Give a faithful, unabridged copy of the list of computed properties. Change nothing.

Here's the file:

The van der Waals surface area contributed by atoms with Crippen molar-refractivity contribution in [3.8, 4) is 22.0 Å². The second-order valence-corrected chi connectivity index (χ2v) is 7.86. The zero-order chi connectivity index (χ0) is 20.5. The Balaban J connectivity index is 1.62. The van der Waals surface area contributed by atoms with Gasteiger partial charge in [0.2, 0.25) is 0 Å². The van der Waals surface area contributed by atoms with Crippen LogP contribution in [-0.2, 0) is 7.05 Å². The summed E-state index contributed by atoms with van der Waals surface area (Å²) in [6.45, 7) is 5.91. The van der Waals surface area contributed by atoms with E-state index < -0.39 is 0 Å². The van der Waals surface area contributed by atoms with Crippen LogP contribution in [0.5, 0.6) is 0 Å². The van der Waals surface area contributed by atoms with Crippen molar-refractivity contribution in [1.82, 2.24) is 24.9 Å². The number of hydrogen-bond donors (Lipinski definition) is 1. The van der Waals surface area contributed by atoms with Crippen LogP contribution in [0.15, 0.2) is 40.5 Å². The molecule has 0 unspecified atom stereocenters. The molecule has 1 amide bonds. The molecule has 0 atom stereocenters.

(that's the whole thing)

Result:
The van der Waals surface area contributed by atoms with Crippen molar-refractivity contribution in [3.8, 4) is 22.0 Å². The second-order valence-corrected chi connectivity index (χ2v) is 7.86. The zero-order chi connectivity index (χ0) is 20.5. The Balaban J connectivity index is 1.62. The van der Waals surface area contributed by atoms with Gasteiger partial charge in [0.2, 0.25) is 0 Å². The van der Waals surface area contributed by atoms with Crippen LogP contribution in [-0.2, 0) is 7.05 Å². The summed E-state index contributed by atoms with van der Waals surface area (Å²) in [6.45, 7) is 5.91. The van der Waals surface area contributed by atoms with E-state index < -0.39 is 0 Å². The van der Waals surface area contributed by atoms with Crippen LogP contribution in [0.5, 0.6) is 0 Å². The van der Waals surface area contributed by atoms with Crippen molar-refractivity contribution in [1.82, 2.24) is 24.9 Å². The number of hydrogen-bond donors (Lipinski definition) is 1. The van der Waals surface area contributed by atoms with Crippen LogP contribution in [0.15, 0.2) is 40.5 Å². The molecule has 0 unspecified atom stereocenters. The molecule has 1 amide bonds. The molecule has 0 atom stereocenters.